From Drunk or Drugging to Jail: A Strong Possibility

Published on August 3rd, 2016

It’s been said there are only three endings for a lifetime of drug addiction: a mental institution, prison, or death. Facts show this to be awfully true. Of all inmates as of June 2016, 46.3% are incarcerated for drug-related offenses. Over 25% of inmates commit their current offenses in order to obtain drug money. Approximately 4% of all homicide arrests are drug-related. Perhaps the most staggering statistic is that 80% of all arrests involve alcohol or drugs. Not enough? Consider these facts. 80% of the jailed use drugs or alcohol, 60% of them tested positive for drugs or alcohol upon arrest, and 50% of them are clinical addicts.

It’s not just drinking & drugging that gets you locked up.

JailDrinking by itself can lead to arrest by means of public intoxication, DWI, illegal possession if under 21, and reckless endangerment, (exemplified by those “cool” parents who allow underage drinking). Simply possessing drugs can get you arrested; don’t forget about illegal use, distribution if a dealer, and intent to distribute in cases with large amounts.

There’s so much more.

“Because alcohol use is legal and pervasive, it plays a particularly strong role in therelationship to crime and other social problems. Alcohol is a factor in 40% of all violent crimes today, and according to the Department of Justice, 37% of almost 2 million convicted offenders currently in jail, report that they were drinking at the time of their arrest.”

This quote says it all, taken from the National Council on Alcoholism and Drug Dependence (NCADD). Alcohol is the most common substance involved in both violent and sexual crimes. The impact alcohol has on a user’s brain, especially long-term drinking to excess, can lead to various crimes being committed. For example, 66% of domestic violence cases involve alcohol.

Drug use can also lead to multiple other crimes. The NCADD cites three types of crimes that involve drugs indirectly. First there are use-related crimes, those committed due to the psychological effects of drug use, such as robbery or assault. Second there are economic-related crimes, those committed in order to fund a drug habit, such as theft or prostitution. Last there are system-related crimes, those committed within the structure of the illegal drug system, such as production, transportation, and turf war violence.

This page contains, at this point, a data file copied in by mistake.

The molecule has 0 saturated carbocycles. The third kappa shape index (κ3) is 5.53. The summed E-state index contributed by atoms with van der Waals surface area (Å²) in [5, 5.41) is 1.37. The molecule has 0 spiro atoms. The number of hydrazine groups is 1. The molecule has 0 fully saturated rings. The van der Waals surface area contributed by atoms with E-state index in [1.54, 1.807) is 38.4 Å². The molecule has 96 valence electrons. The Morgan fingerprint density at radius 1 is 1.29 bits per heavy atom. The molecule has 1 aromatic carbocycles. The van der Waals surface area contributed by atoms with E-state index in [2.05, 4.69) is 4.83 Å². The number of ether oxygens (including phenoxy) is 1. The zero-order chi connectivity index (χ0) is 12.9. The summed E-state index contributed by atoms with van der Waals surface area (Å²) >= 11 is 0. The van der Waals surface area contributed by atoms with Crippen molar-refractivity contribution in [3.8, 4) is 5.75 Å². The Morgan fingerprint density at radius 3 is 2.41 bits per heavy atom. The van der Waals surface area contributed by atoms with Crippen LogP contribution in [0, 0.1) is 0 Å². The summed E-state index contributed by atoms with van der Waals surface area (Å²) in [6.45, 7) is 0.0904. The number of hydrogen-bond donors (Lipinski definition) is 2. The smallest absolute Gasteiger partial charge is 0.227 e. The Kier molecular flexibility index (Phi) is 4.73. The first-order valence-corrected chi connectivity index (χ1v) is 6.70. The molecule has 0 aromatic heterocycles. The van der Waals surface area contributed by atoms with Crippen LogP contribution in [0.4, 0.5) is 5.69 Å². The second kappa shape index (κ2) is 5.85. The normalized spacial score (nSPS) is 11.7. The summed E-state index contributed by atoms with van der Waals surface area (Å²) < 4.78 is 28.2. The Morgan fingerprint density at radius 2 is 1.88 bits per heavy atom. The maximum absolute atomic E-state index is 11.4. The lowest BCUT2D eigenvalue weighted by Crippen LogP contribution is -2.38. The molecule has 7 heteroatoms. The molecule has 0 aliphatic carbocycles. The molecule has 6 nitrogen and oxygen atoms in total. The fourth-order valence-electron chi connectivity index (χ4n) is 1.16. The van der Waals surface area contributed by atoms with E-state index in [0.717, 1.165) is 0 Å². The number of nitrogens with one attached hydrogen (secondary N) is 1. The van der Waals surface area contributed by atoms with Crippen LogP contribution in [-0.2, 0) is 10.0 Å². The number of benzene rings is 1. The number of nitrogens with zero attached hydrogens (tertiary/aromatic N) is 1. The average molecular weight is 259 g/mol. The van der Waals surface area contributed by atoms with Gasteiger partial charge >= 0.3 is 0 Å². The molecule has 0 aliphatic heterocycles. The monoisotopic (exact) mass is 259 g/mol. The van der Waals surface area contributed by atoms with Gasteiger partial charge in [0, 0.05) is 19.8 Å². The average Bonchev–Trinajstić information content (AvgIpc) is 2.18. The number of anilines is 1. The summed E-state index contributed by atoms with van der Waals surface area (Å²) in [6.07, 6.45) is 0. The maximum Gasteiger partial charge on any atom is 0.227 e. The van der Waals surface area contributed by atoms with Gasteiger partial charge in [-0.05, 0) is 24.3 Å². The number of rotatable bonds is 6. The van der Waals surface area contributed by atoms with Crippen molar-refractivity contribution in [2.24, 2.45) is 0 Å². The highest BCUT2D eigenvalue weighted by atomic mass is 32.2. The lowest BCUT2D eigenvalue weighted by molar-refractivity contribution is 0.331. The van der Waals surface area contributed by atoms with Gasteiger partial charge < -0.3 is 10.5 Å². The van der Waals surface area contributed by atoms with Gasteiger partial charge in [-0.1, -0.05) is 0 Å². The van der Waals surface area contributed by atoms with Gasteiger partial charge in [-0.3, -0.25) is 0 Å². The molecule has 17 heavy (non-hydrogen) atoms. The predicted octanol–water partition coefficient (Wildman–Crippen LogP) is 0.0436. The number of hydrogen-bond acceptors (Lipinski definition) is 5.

I’m a normal person. I’m not going to get arrested.

Getting-ArrestedDrinking and driving is the third most committed crime in the US. Almost half of automobile accident fatalities involve alcohol. In 2007, one in eight Saturday night drivers tested positive for an illicit substance. An overwhelming 80% of Americans arrested under age 18 are either on drugs/drunk or test positive at the time of arrest.

The statistics don’t stop coming.

600,000 college students a year are assaulted by someone either drunk or on drugs. Almost all (95%) violent crimes committed on college campuses involve alcohol or drug use. 40% of child abusers admit to being drunk at the time of abuse and children of substance abusers are 300% more likely to be abused than children of non-abusers. These statistics come from the NCADD.

If you honestly believe that continued alcohol and drug use won’t get you in trouble with the law, or worse, click any of the above links and read more about how often it happens. Every day the number of incarcerated grows, and until the dangers of drug and alcohol abuse are realized, that number will continue to grow.

Drug and Alcohol Abuse Resources:

If you or a loved one is struggling to help feel free to call us or use any of these drug and alcohol addiction resources to get help today!

PSA brought to you by QuitAlcohol.com
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